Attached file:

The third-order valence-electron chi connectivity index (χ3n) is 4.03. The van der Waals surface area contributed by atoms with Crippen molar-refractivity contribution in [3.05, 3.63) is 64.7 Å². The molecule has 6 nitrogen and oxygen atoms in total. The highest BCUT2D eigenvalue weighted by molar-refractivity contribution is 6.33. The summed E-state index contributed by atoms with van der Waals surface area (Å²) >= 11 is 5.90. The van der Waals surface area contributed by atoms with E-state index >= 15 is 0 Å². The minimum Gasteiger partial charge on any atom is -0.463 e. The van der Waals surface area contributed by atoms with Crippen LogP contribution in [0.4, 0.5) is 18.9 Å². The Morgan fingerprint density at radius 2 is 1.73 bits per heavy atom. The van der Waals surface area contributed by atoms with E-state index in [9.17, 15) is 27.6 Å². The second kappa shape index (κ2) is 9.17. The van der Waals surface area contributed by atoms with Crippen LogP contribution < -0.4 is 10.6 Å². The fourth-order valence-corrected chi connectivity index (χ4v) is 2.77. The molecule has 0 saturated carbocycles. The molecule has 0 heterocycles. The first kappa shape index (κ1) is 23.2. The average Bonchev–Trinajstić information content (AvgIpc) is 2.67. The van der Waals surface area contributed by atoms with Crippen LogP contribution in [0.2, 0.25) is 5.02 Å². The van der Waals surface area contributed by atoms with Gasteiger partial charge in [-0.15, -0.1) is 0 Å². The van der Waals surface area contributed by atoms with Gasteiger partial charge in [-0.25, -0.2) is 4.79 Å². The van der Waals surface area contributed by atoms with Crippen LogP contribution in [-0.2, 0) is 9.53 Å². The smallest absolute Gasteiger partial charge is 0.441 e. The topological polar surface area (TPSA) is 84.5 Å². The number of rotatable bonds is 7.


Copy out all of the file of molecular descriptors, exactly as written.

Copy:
The third-order valence-electron chi connectivity index (χ3n) is 4.03. The van der Waals surface area contributed by atoms with Crippen molar-refractivity contribution in [3.05, 3.63) is 64.7 Å². The molecule has 6 nitrogen and oxygen atoms in total. The highest BCUT2D eigenvalue weighted by molar-refractivity contribution is 6.33. The summed E-state index contributed by atoms with van der Waals surface area (Å²) >= 11 is 5.90. The van der Waals surface area contributed by atoms with E-state index >= 15 is 0 Å². The minimum Gasteiger partial charge on any atom is -0.463 e. The van der Waals surface area contributed by atoms with Crippen LogP contribution in [0.4, 0.5) is 18.9 Å². The Morgan fingerprint density at radius 2 is 1.73 bits per heavy atom. The van der Waals surface area contributed by atoms with E-state index in [9.17, 15) is 27.6 Å². The second kappa shape index (κ2) is 9.17. The van der Waals surface area contributed by atoms with Crippen LogP contribution < -0.4 is 10.6 Å². The fourth-order valence-corrected chi connectivity index (χ4v) is 2.77. The molecule has 0 saturated carbocycles. The molecule has 0 heterocycles. The first kappa shape index (κ1) is 23.2. The average Bonchev–Trinajstić information content (AvgIpc) is 2.67. The van der Waals surface area contributed by atoms with Crippen LogP contribution in [0.2, 0.25) is 5.02 Å². The van der Waals surface area contributed by atoms with Gasteiger partial charge in [-0.15, -0.1) is 0 Å². The van der Waals surface area contributed by atoms with Gasteiger partial charge in [-0.25, -0.2) is 4.79 Å². The van der Waals surface area contributed by atoms with Crippen LogP contribution in [-0.2, 0) is 9.53 Å². The smallest absolute Gasteiger partial charge is 0.441 e. The topological polar surface area (TPSA) is 84.5 Å². The number of rotatable bonds is 7.